• Vinyl + Digital: $35. Limited edition 180g heavy-weight bright magenta vinyl. Pressed from dedicated analog masters commissioned specifically for the vinyl pressing and not available in any other format. Full color jacket with spine and full color jacket with lyrics and artwork. Includes the same high quality digital download as the other options with 2 bonus tracks along with a second digital download card in the package.
  • Deluxe Bundle: $60. Includes everything listed above: high quality digital download in your choice of format, second digital download card, limited edition magenta cassette, and 180g heavy-weight magenta vinyl made from special analog masters. Also includes 2 Polaroid photos shot and signed by Adam Drew; each Polaroid is a one-of-a-kind analog photo that isn’t mass produced or available in any digital form.

You’ll be able to stream Anhedonia on all major services at 12AM on Friday, September 28th. Purchases will be available at 6AM on the same day. Digital downloads for all packages will be available immediately. Cassette orders will ship within a few days of purchase. Vinyl purchases will ship as soon as the vinyl is in stock, which should be around October 20.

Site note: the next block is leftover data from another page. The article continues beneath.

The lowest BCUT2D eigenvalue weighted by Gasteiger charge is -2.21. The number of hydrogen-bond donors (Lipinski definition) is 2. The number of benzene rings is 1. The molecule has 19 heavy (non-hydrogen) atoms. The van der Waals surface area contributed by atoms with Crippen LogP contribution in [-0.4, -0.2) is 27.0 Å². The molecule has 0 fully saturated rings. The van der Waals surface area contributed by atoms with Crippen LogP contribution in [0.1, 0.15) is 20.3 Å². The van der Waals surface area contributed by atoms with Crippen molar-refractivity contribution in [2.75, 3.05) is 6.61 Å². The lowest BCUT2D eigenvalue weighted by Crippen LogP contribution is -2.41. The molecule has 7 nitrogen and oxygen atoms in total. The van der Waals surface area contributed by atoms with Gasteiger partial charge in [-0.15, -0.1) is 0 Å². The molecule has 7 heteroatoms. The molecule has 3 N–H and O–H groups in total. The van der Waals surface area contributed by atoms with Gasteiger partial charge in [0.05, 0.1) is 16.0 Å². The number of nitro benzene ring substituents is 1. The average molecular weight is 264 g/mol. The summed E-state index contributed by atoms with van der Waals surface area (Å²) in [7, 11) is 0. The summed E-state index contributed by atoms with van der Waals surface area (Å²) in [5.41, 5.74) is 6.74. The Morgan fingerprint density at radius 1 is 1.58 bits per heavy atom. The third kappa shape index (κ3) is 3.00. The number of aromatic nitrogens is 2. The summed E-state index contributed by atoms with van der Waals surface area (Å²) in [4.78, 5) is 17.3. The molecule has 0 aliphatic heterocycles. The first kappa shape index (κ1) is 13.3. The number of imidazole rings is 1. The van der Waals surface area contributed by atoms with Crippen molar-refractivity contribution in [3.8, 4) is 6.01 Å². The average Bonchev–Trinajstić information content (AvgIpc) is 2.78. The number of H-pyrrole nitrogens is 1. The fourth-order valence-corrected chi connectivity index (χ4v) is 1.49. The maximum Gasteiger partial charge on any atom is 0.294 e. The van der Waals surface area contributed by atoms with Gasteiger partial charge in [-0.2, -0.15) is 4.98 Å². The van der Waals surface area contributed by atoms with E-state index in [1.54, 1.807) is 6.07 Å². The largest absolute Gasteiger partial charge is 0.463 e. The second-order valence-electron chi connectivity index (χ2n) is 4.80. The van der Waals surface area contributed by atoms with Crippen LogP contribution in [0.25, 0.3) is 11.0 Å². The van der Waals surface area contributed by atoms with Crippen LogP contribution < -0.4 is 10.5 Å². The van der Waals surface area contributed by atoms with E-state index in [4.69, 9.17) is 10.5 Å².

I’m very excited for everyone to finally hear Anhedonia and I’m very proud of all of the great physical releases I’ve been able to put together.

Envy Cover JPG

The first single from “Anhedonia” is called “Envy” and it is out now. Links to the popular streaming services and some info about the single release are on that previously linked page.

I wanted to write a little bit more about the song and the single release – to give some insight into where it came from and what producing it was like. “Envy” was both an easy song and a hard song to put together, depending on the time you’re talking about, and if it hadn’t been for feedback from my friends and family it never would have been the single. “Envy” made me uncomfortable from the day I wrote it, and there were many times I almost scrapped it – though, I’m glad I didn’t. During the writing of “Anhedonia” I kind of had my emotional antenna up, trying to catch those fleeting feelings we all have 100 times a day to try and observe them and give them voice. “Envy” came from that sort of place. I caught myself having this feeling – this sort of mix of envy, attraction, jealousy, and sort of petty enviousness – and thought “Wow, that’s pretty powerful. That’s definitely a universal feeling, but something no one would ever want to admit to.” So, I decided to explore it.